COMPARATIVE EXAMPLE 6

The Example 6 is repeated except that γ-butyrolactone is not used to give heptane-insoluble polymer (71.3 g) and heptane-soluble polymer (14.8 g).

EXAMPLE 11

The Example 5 is repeated except that titanium trichloride (0.301 g) treated previously with methyl methacrylate is used to give heptane-insoluble polymer (75.3 g) and heptane-soluble polymer (6.5 g).

COMPARATIVE EXAMPLE 7

The Example 11 is repeated except that γ-butyrolactone is not used to give heptane-insoluble polymer (74.2 g) and heptane-soluble polymer (7.9 g).

The results of the above Examples 5-11 and Comparative Examples 3-7 are summarized in the following Table 2.

From these results, it is made clear that by addition of lactones the by-production of the heptane-soluble polymer is decreased and the yield of the heptane-insoluble polymer (i.e. the isotactic polymer) is increased.

                                  TABLE 2__________________________________________________________________________           Example                Example                     Example                           Comp. Ex.                                 Example                                      Comp. Ex.Conditions and results           5    6    7     3     8    4__________________________________________________________________________Polymerization conditions:Titanium trichloride(AA grade, g)   0.299                0.299                     0.300 0.300 0.301                                      0.301Molar ratio of diethylaluminumchloride:titanium trichloride(AA grade)      5.3  5.3  5.3   5.3   5.3  5.3Molar ratio of lactone:titanium trichloride(AA grade)      0.20 0.063                     0.18  --    0.093                                      --Temperature (C.)           75   75   75    75    75   75Pressure (kg/cm2)           5    5    5     5     3-5  3-5Hydrogen partial pressure(kg/cm2)   0.3  0.3  0.3   0.3   0.3  0.3Heptane-insoluble copolymer:Yield (g)       76.2 74.1 73.5  73.8  71.8 70.1Bulk density (g/cm3)           0.339                0.302                     0.300 0.278 0.342                                      0.326Intrinsic viscosity [η](tetralin, 135 C.)           0.85 0.69 0.74  0.63  0.63 0.68Insoluble copolymer productionrate (% by weight)           93.2 90.6 90.4  89.1  89.1 87.0__________________________________________________________________________           Example                Comp. Ex.                      Example                           Comp. Ex.                                 Example                                      Comp. Ex.Conditions and results           9    5     10   6     11   7__________________________________________________________________________Polymerization conditions:Titanium trichloride(AA grade, g)   0.307                0.306 0.300                           0.301 0.301                                      0.300Molar ratio of diethylaluminumchloride:titanium trichloride(AA grade)      5.2  5.2   5.3  5.3   5.3  5.3Molar ratio of lactone:titanium trichloride(AA grade)      0.48 --    0.18 --    0.20 --Temperature (C.)           60   60    75   75    75   75Pressure (kg/cm2)           6-8  6-8   5    5     5    5Hydrogen partial pressure(kg/cm2)   0.3  0.3   0.3  0.3   0.3  0.3Heptane-insoluble copolymer:Yield (g)       71.5 73.0  72.2 71.3  75.3 74.2Bulk density (g/cm3)           0.349                0.332 0.256                           0.245 0.309                                      0.289Intrinsic viscosity [η](tetralin, 135 C.)           2.78 2.64  0.72 0.70  0.73 0.71Insoluble copolymer productionrate (% by weight)           80.0 78.5  84.2 82.8  92.1 90.4__________________________________________________________________________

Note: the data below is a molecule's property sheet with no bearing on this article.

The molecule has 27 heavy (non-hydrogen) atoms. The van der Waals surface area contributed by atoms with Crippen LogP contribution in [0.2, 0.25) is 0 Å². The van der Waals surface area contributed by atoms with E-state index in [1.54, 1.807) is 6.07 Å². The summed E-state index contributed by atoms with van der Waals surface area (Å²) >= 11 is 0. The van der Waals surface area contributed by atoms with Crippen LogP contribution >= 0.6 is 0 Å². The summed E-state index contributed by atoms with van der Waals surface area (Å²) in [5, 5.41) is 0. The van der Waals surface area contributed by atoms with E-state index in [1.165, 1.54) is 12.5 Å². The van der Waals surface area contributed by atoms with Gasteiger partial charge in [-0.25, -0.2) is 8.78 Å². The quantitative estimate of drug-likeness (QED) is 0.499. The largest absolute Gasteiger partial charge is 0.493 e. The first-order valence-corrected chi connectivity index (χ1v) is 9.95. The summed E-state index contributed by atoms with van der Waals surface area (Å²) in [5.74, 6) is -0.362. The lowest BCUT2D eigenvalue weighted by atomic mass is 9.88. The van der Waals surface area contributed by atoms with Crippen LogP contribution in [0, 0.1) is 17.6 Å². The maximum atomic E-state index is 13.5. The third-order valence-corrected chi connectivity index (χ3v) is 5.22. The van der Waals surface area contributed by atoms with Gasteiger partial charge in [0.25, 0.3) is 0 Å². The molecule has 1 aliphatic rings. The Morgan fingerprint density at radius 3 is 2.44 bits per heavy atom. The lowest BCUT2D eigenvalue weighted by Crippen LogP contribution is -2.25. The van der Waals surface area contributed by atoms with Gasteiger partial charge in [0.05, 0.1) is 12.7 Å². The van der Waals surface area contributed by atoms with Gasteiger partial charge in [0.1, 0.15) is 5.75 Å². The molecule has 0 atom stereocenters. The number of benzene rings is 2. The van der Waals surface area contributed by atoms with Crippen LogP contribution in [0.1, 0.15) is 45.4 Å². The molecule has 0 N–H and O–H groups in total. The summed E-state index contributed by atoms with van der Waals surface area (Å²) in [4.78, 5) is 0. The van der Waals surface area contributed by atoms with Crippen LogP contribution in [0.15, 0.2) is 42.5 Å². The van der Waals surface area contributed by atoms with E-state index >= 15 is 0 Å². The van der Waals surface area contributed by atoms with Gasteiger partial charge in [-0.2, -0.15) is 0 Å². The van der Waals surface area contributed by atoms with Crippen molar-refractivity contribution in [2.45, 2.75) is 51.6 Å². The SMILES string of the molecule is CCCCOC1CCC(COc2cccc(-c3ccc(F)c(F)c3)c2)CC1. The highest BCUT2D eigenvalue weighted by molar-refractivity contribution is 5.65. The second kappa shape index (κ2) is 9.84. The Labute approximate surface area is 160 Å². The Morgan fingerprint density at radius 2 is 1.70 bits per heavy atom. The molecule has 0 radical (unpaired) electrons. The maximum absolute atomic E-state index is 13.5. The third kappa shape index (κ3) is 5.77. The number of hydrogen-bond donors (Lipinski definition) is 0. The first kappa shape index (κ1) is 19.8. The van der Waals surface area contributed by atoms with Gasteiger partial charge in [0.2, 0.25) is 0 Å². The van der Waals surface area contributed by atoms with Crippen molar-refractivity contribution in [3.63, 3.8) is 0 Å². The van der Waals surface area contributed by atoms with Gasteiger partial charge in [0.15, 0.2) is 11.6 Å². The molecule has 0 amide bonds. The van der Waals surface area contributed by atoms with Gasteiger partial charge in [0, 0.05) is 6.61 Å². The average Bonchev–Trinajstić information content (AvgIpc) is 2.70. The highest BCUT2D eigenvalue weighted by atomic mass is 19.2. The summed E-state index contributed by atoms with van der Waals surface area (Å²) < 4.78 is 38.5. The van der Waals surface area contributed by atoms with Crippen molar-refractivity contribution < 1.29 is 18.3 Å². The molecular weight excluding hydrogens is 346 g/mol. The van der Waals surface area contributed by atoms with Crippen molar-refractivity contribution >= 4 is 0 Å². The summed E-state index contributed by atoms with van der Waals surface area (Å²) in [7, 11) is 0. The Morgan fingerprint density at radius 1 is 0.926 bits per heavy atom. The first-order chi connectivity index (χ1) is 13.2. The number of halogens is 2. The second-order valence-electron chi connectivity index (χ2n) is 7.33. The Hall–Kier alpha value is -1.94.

Patent Citations
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US3149097 *Mar 1, 1961Sep 15, 1964Eastman Kodak CoProcess for producing crystalline polyolefins in the presence of an aluminum trialkyl, transition metal halide, and an esterified polyhydric alcohol
US3178401 *Oct 17, 1960Apr 13, 1965Eastman Kodak CoThree-component alkyl aluminum halide catalysts for olefin polymerization and olefin polymerization process therewith
US3230208 *Dec 23, 1960Jan 18, 1966Eastman Kodak CoThree-component alkyl aluminum halide catalysts for olefin polym-erization
Referenced by
Citing PatentFiling datePublication dateApplicantTitle
US4394304 *Jan 29, 1982Jul 19, 1983Massachusetts Institute Of TechnologyPolyacethylene, coordination catalyst
US4931193 *Nov 18, 1988Jun 5, 1990Bp Chemicals LimitedTreatment of catalyst particles
US5190947 *Aug 16, 1991Mar 2, 1993Ciba-Geigy CorporationAnalgesics
WO1983002617A1 *Jan 17, 1983Aug 4, 1983Massachusetts Inst TechnologyElectrically conducting polymer blends
Classifications
U.S. Classification526/142, 525/247, 526/351, 502/125
International ClassificationC08F10/00, C08F4/64
Cooperative ClassificationC08F10/00
European ClassificationC08F10/00